How Truth is Represented in Economic Forecasting & Data Analyses | Blog#42

Jared Bernstein presents an aspect of data reporting in economic indicators that is not often discussed, but should be. I’ve blogged and re-blogged about this very issue in the past, and given recent polemics on the Sanders economic platform, this topic merits a re-visitation.

Bernstein interviewed Northwestern University economics professor Charles Manski for his piece in the Washington Post.  I can’t recommend enough that you click through to read the entire piece, which I cannot re-post here. The piece centers around how data are presented without any illustration of the uncertainty that should be built-in. That illustration, outside of the US, comes in the form of “error bands” around the data that are presented. Those bands provide the reader with a visual representation of what error might predictably look like. The example in Bernstein’s piece is from the Bank of England’s fan charts, but there are others.

What I would like to draw attention to the most, for the purposes of this piece, are these two quotes from Jared’s interview:

“A broad reason is that governments, firms and individuals use official statistics and forecasts when making numerous decisions. In the absence of error bands, they may misinterpret the information that the numbers provide. Naive users may incorrectly take central forecasts at face value. Sophisticated ones may be aware that the forecasts have errors but not have a sense of how large these errors may be.

As a result, the quality of decisions may suffer.”

and

“… And I have heard it from staff at the CBO when I have argued for expression of uncertainty when scoring legislation. I can’t prove that the fear is misplaced, but I worry that it ignores an opposing danger. That is, if government agencies continue to suppress uncertainty, they will lose credibility when people eventually wake up and recognize that official statistics and forecasts may have large errors.”

At a time when we have divided government and obstruction on the magnitude we’ve seen in the last six years, official data are all the more important in a polarized society. The degree to which we are polarized by far exceeds the political realm and reaches well-into the corporate mainstream media, with narratives that are intentionally recounted in less than complete ways, and data that are both incomplete and uncertain, being presented at face value and as fact.

I’ve written about the implications of the changing of the guard at the Congressional Budget office, whose responsibility it is to report on jobs numbers and unemployment, with the changing of the guard after Election 2014. These are the pieces I’ve written or reposted:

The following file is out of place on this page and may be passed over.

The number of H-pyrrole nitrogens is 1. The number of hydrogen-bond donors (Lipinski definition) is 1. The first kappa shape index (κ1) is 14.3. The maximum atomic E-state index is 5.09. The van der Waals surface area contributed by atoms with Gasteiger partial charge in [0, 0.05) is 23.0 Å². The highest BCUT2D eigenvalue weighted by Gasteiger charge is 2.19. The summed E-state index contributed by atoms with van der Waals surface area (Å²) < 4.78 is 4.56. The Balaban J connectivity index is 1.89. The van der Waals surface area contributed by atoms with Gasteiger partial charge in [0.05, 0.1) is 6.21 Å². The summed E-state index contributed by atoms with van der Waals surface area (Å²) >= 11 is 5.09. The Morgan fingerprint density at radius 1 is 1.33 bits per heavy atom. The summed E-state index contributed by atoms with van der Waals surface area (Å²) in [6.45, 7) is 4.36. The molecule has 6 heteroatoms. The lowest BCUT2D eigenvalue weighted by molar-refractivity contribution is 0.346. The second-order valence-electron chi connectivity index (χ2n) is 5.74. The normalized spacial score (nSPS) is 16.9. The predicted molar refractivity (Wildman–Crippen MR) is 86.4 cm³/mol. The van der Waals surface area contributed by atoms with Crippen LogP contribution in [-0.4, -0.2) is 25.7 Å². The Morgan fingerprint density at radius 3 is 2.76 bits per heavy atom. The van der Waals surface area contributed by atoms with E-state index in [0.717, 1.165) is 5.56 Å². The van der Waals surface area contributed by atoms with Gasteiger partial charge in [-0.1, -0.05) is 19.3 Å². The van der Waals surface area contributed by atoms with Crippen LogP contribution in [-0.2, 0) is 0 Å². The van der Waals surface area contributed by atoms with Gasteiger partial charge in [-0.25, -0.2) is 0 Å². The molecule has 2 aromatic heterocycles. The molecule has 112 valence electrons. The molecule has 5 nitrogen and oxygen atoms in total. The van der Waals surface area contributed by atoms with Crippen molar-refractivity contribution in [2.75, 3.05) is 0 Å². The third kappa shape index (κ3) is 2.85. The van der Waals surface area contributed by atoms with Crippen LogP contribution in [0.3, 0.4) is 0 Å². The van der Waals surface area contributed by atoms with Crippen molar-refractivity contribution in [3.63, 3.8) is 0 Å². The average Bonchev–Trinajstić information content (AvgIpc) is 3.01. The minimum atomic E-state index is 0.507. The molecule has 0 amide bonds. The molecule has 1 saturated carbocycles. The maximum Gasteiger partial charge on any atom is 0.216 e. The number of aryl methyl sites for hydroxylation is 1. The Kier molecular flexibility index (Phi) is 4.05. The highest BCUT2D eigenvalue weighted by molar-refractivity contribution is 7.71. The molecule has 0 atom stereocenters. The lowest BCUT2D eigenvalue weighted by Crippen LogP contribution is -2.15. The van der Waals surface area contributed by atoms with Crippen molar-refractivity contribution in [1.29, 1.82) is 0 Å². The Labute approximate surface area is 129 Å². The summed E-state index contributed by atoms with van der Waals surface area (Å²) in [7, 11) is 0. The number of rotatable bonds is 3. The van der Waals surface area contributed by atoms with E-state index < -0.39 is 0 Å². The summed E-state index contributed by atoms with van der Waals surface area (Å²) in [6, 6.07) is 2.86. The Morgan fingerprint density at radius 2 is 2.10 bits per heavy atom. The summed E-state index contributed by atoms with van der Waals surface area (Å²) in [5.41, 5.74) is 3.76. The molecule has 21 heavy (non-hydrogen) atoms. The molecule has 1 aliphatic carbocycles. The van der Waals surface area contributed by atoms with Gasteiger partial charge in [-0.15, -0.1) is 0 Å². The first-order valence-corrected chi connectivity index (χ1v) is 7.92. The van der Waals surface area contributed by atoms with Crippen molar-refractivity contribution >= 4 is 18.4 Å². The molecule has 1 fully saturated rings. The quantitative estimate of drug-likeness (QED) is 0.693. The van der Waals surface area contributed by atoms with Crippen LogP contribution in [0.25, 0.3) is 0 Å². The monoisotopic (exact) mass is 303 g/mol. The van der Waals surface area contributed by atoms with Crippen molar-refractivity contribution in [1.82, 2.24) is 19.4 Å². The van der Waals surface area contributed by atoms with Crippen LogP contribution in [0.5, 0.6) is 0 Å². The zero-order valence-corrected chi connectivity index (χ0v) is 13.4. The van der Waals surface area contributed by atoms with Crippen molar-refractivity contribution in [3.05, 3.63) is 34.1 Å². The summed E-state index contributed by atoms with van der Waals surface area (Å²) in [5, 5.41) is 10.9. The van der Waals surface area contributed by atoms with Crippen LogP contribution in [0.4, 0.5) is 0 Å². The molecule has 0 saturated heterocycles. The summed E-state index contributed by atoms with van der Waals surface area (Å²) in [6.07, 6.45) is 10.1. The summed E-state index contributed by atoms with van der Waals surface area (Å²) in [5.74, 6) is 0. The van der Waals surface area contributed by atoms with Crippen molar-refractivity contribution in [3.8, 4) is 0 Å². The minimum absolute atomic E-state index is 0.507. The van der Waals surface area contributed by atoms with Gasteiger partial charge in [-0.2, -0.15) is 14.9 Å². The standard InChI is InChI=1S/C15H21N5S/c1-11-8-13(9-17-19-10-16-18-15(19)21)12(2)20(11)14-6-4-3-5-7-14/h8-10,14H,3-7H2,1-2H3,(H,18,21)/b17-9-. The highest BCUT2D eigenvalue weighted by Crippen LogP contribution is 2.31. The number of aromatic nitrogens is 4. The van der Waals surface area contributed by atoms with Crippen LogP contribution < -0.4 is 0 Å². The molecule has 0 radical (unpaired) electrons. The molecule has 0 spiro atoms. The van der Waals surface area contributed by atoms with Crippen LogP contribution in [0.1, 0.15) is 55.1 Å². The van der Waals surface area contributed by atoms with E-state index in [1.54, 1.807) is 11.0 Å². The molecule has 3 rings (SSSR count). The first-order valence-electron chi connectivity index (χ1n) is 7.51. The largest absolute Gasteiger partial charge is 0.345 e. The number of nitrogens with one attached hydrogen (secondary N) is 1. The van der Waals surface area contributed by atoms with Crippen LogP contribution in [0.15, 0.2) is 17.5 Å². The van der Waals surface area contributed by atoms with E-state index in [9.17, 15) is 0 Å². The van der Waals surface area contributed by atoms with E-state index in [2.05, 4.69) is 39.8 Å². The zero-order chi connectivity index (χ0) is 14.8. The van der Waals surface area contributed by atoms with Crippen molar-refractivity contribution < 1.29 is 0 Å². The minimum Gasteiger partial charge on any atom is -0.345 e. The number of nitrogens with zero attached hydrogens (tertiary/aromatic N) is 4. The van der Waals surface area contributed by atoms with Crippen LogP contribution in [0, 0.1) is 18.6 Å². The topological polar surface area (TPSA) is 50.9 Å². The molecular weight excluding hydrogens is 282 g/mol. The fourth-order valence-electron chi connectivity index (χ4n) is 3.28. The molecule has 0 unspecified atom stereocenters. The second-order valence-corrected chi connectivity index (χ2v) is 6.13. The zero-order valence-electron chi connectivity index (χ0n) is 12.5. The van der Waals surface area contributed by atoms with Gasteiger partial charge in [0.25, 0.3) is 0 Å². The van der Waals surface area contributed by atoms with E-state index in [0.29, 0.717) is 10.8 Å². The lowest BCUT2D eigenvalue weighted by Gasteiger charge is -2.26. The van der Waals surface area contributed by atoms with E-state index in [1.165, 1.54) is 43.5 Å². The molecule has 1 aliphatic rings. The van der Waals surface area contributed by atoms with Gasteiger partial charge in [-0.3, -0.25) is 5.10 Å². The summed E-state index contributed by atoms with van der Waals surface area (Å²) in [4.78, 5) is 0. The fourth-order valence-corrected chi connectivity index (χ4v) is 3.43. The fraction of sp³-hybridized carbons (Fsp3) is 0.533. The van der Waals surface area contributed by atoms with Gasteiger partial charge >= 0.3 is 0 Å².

https://www.rimaregas.com/2014/10/fixing-the-downward-bias-in-the-unemployment-rate-jared-bernstein/

and

https://www.rimaregas.com/2015/08/jared-bernstein-on-our-economic-outlook-the-fed-unemployment-and-fedup-blog42/

and

https://www.rimaregas.com/2016/02/how-the-unemployed-are-counted-scoundrel-edition-msmbias-on-blog42/

To be fair to Kevin Drum, he has written an update to his opinion of Bernie Sanders’ economic prescription in, “On Second Thought, Maybe Bernie Sanders’ Growth Claims Aren’t As Crazy As I Thought.” That said, better presentation of data, with error bands as the standard, would force everyone, pundits included, to conform to a modicum of honesty.

There are still millions of people who never regained jobs that can be considered a viable replacement to those they lost during the mass-layoffs at the start of the Great Recession. There are millions of young Americans who have graduated each year since the start of this recession and have neither found the kinds of jobs their new degrees should lead to, or aren’t paid enough to cover basic needs, much less repay huge student loans. Black unemployment, the subject of the next installment in my precariat series, is still through the roof.

Wouldn’t it be fair if all of us could look at charts the government and the media put out and see for ourselves what the margins of error might look like? Wouldn’t it be nice, every time some government agency or Congress puts out a report, that the charts showed a band of optimism and pessimism around the data offered?

This is how it’s done in Europe for the sake of transparency. It’s not done in the U.S. because the truth might make us vote completely differently.

Take that to heart. Demand better. Expect better. You deserve better. You deserve to see the truth for yourselves and be trusted to evaluate and act accordingly.


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Recommended reading:

Everything Jared Bernstein ever posts on his blog.

Charles Manski, “Communicating Uncertainty in Official Economic Statistics: An Appraisal Fifty Years after Morgenstern.”

Tutorial: How to create error bands in Excel